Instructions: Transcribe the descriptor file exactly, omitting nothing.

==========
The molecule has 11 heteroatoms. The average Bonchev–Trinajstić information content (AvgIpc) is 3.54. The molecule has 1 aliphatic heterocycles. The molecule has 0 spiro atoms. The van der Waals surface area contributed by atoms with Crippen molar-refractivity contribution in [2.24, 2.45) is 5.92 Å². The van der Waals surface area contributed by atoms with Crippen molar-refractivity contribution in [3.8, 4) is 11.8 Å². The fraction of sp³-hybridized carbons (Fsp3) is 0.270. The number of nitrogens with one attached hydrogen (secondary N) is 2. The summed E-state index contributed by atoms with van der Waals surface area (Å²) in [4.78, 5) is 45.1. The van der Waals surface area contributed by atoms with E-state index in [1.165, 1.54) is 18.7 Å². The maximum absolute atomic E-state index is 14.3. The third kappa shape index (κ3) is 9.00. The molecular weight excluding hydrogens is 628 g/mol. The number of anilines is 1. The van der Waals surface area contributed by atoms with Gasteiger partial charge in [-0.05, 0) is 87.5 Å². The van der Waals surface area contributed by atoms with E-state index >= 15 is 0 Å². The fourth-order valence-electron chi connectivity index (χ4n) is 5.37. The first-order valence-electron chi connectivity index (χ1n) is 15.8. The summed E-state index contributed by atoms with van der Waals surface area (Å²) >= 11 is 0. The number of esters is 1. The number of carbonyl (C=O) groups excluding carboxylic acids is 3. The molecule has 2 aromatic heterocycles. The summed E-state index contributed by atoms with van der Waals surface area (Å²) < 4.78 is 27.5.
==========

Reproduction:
The molecule has 11 heteroatoms. The average Bonchev–Trinajstić information content (AvgIpc) is 3.54. The molecule has 1 aliphatic heterocycles. The molecule has 0 spiro atoms. The van der Waals surface area contributed by atoms with Crippen molar-refractivity contribution in [2.24, 2.45) is 5.92 Å². The van der Waals surface area contributed by atoms with Crippen molar-refractivity contribution in [3.8, 4) is 11.8 Å². The fraction of sp³-hybridized carbons (Fsp3) is 0.270. The number of nitrogens with one attached hydrogen (secondary N) is 2. The summed E-state index contributed by atoms with van der Waals surface area (Å²) in [4.78, 5) is 45.1. The van der Waals surface area contributed by atoms with E-state index in [1.165, 1.54) is 18.7 Å². The maximum absolute atomic E-state index is 14.3. The third kappa shape index (κ3) is 9.00. The molecular weight excluding hydrogens is 628 g/mol. The number of anilines is 1. The van der Waals surface area contributed by atoms with Gasteiger partial charge in [-0.05, 0) is 87.5 Å². The van der Waals surface area contributed by atoms with E-state index >= 15 is 0 Å². The fourth-order valence-electron chi connectivity index (χ4n) is 5.37. The first-order valence-electron chi connectivity index (χ1n) is 15.8. The summed E-state index contributed by atoms with van der Waals surface area (Å²) >= 11 is 0. The number of esters is 1. The number of carbonyl (C=O) groups excluding carboxylic acids is 3. The molecule has 2 aromatic heterocycles. The summed E-state index contributed by atoms with van der Waals surface area (Å²) < 4.78 is 27.5.